For people in Kansas, divorce can mean both emotional and financial turmoil. The former can make the latter worse, so it is important to start with a practical plan for one's finances. People should make a short-term budget that encompasses new expenses, such as new health insurance and a new vehicle. The budget can be revised after three to six months once the person has a better handle on expenses.
One item on the budget might be a new place to live, but some people also opt to keep the house. There are a few things the person considering this should keep in mind: It may simply be too big or too expensive. In addition to refinancing the mortgage, the person must assume other costs associated with owning a house on a single income. Some people may prefer to take assets that are more liquid, such as a savings account. It is also important to look at whether there are tax obligations on an asset, such as a retirement account, and how that affects its value.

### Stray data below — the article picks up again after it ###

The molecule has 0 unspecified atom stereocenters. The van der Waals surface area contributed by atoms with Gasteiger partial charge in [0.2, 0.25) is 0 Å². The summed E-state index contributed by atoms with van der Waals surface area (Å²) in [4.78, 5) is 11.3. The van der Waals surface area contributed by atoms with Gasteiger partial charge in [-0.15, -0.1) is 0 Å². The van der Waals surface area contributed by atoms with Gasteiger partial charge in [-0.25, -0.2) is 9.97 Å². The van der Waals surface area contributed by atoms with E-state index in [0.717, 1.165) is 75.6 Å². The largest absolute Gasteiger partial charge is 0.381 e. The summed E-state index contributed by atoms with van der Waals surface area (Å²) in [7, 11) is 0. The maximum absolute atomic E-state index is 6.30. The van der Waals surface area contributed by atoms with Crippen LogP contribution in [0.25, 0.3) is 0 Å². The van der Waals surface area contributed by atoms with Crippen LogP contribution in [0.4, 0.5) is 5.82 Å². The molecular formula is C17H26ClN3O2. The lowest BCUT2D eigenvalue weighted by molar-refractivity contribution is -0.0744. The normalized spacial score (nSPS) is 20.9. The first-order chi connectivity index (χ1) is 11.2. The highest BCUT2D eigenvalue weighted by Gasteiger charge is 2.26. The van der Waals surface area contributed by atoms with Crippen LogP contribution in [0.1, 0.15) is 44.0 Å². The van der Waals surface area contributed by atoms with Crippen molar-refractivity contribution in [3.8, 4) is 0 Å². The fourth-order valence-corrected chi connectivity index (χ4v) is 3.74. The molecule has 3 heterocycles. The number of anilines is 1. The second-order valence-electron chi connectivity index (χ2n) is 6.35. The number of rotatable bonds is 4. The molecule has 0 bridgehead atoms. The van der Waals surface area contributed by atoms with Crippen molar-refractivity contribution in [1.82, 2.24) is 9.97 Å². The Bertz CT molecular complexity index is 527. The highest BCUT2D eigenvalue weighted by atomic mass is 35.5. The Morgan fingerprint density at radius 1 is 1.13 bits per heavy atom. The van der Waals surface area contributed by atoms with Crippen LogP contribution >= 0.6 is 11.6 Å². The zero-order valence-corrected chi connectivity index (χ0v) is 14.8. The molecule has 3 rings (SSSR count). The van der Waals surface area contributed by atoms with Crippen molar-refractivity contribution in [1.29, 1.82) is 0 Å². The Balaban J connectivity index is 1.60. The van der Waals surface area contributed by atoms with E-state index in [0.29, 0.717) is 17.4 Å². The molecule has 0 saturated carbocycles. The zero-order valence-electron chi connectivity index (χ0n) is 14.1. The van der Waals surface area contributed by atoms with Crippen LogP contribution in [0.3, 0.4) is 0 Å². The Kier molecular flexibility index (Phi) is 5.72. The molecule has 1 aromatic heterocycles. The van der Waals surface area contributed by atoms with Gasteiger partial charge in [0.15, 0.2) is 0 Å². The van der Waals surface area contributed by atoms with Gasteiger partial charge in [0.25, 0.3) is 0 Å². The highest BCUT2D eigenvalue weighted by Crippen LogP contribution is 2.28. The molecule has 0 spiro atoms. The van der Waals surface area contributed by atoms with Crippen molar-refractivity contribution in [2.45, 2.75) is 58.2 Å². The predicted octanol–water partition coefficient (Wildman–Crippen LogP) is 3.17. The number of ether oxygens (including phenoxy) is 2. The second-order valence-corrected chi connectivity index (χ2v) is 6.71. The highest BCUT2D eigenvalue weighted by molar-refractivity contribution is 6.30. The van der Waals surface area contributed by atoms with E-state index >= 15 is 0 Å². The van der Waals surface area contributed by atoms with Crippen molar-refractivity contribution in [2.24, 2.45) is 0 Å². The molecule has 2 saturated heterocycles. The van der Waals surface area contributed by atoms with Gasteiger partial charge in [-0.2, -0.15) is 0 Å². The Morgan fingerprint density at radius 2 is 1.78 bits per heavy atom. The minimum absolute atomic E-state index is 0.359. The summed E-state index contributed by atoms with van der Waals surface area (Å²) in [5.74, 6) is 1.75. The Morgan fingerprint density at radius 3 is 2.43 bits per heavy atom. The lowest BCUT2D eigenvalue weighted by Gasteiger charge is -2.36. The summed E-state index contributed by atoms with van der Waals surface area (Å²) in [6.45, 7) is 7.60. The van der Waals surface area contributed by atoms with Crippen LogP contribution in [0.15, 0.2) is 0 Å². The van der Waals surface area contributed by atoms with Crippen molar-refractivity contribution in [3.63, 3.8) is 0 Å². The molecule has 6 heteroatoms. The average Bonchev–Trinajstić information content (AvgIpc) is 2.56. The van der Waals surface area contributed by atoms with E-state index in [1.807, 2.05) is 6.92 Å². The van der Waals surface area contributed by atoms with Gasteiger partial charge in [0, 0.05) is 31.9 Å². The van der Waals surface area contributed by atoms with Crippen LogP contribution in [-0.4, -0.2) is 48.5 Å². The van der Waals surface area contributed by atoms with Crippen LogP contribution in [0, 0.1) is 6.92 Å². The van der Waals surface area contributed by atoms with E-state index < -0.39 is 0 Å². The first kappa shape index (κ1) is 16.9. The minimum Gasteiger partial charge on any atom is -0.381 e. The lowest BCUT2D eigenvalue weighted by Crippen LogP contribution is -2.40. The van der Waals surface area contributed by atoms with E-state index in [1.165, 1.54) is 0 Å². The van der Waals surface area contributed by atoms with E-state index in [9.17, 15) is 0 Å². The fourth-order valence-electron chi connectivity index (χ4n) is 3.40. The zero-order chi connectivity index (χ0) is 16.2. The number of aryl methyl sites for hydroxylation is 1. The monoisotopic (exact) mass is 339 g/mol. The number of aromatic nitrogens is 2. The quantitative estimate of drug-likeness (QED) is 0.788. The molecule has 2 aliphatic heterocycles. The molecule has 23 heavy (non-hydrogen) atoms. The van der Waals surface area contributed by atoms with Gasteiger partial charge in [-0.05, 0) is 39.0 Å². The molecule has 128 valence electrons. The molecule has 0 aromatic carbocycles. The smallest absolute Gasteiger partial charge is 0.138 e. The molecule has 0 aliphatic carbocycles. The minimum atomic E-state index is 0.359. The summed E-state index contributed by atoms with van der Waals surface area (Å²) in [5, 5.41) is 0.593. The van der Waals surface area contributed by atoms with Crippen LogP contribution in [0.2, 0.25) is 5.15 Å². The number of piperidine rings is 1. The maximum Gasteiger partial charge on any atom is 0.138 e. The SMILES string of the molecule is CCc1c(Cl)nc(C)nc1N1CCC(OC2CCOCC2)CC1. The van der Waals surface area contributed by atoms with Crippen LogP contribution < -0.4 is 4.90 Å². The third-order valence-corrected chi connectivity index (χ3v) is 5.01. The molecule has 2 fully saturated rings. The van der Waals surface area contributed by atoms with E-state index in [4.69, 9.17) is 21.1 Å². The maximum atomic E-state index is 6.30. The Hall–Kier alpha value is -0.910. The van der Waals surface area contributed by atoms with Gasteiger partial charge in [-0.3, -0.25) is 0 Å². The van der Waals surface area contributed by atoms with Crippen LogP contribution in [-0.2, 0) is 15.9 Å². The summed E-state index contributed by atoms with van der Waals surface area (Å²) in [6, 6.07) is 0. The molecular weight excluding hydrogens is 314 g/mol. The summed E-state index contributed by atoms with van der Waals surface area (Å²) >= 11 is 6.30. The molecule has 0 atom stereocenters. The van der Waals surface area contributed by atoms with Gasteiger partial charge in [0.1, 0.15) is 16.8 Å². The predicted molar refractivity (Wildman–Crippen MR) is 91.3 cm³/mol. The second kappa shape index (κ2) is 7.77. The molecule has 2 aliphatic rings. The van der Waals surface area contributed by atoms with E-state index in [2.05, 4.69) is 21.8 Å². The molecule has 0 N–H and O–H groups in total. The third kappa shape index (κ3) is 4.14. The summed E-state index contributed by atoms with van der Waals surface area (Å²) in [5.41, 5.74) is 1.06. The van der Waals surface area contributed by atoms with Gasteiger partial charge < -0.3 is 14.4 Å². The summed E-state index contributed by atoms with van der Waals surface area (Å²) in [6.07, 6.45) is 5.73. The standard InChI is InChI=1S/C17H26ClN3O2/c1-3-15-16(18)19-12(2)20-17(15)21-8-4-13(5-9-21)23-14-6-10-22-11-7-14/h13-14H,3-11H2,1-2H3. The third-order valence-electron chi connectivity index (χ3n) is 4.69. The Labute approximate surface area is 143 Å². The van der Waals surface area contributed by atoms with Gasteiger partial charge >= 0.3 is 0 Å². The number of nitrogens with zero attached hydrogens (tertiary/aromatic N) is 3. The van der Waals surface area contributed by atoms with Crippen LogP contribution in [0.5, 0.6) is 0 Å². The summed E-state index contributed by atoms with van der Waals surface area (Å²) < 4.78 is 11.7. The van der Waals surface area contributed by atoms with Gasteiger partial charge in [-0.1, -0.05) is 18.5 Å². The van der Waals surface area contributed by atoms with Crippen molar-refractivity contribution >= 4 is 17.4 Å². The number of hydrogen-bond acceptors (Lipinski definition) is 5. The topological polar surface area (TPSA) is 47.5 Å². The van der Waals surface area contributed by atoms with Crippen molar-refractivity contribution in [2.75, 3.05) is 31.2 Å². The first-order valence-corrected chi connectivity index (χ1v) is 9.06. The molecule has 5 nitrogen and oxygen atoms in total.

Once the divorce is final, there is still work to be done. An ex-spouse who is still an authorized user on any accounts should be removed. People may need to update their wills and other estate planning documents, including powers of attorney and beneficiary designations.
An attorney may be able to assist a person with the divorce process, including property division. Many couples prefer to negotiate a settlement instead of going to litigation. In some cases, it may be easier for each person to take separate assets than to try to divide them. For example, to divide a 401(k) or a pension plan in a divorce, it is necessary to have a complex document prepared called a qualified domestic relations order.